Familial resemblance of bone mineralization, calcium intake, and physical activity in early-adolescent daughters, their mothers, and maternal grandmothers.J Am Diet Assoc 2003; 103(10):1320-5JA
To describe familial relationships among bone mineral density (BMD), calcium intake, and physical activity in early-adolescent daughters, their premenopausal mothers, and postmenopausal maternal grandmothers.
Healthy, early-adolescent daughter and premenopausal mother pairs (n=72) were enrolled in the study. In addition, a cohort of 22 postmenopausal maternal grandmothers were measured for comparison of related triads (n=22).
Cross-sectional measurements of hip (three sites) and lumbar spine BMD by dual energy x-ray absorptiometry (DXA), body height and weight, menstrual function, current calcium intake, and current and past physical activity patterns were assessed using recalls and questionnaires.
Correlational analysis was used to establish relationships between bone characteristics and body size, menstrual function, calcium intake, and physical activity. Multiple regression analyses with backward elimination were used to examine heritability of bone characteristics in daughter-mother and mother-grandmother pairs and daughter-mother-grandmother triads. Quick cluster analysis and cross-tabulation with Pearson's chi(2) were used to evaluate familial patterns for bone characteristics and lifestyle practices.
Height, weight, and lumbar spine BMD were significantly correlated within mother-daughter pairs. Current and past calcium intakes were not related within pairs or triads or to BMD in the daughters or the grandmothers. A weak inverse relationship between calcium intake and the hip trochanter and lumbar spine BMD was observed in the mothers (R(2)=-0.25; P=.05). Physical activity, independent of calcium intake, was strong predictor of BMD for daughters and mothers. Among the daughters, the hertiability estimates for trochanter and lumbar spine BMD were 0.56 and 0.70, respectively (P<.01). The heritability estimate for premenopausal mothers were significant for lumbar spine BMD (h(2)=0.66; P<.01). Daughter-mother-grandmother triads with low physical activity had low femoral neck BMD whereas those with high physical activity had high femoral neck BMD (P<.001).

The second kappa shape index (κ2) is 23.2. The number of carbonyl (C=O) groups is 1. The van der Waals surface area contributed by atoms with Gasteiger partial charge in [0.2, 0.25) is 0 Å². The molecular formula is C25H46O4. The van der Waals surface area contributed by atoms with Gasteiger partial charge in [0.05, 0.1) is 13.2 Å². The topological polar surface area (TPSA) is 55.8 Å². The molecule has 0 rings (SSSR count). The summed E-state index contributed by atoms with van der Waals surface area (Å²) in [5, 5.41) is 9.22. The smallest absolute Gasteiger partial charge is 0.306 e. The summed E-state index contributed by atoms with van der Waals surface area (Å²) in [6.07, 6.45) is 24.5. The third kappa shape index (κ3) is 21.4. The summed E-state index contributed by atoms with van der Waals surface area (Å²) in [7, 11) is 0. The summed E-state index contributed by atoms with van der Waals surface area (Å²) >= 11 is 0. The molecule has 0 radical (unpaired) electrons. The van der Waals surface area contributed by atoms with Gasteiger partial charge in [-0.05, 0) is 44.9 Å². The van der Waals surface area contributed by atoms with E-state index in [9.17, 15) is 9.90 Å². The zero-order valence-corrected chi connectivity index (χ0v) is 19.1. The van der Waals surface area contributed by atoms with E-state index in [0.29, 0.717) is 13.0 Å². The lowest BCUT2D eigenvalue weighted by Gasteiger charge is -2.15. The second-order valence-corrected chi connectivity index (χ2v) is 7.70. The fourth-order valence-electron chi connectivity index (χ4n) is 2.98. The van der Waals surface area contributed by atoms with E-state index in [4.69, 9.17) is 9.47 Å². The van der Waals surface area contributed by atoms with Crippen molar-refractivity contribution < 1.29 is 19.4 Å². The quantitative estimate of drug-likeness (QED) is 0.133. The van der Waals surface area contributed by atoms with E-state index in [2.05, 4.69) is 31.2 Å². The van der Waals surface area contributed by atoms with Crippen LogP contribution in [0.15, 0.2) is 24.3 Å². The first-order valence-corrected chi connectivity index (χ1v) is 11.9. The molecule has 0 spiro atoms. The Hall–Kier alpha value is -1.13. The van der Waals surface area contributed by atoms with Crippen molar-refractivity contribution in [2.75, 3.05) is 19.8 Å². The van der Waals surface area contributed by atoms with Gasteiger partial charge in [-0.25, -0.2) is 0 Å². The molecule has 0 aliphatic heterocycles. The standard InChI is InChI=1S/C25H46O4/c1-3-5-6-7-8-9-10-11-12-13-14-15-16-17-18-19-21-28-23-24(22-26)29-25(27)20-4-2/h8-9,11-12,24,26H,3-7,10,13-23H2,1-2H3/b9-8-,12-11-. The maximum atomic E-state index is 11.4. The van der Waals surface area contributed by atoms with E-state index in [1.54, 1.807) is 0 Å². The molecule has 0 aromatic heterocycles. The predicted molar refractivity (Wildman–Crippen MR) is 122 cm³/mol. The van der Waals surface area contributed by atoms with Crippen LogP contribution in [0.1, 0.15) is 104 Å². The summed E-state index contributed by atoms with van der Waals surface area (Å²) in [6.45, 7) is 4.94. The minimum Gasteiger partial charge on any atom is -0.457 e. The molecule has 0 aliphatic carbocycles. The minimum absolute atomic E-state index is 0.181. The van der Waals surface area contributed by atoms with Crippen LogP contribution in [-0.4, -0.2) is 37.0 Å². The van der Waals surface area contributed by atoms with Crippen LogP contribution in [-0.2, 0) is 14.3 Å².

Making physical activity a part of the daily routine, in addition to an adequate intake of calcium and bone-related nutrients, is an important goal for maintaining or improving bone health for women of all ages.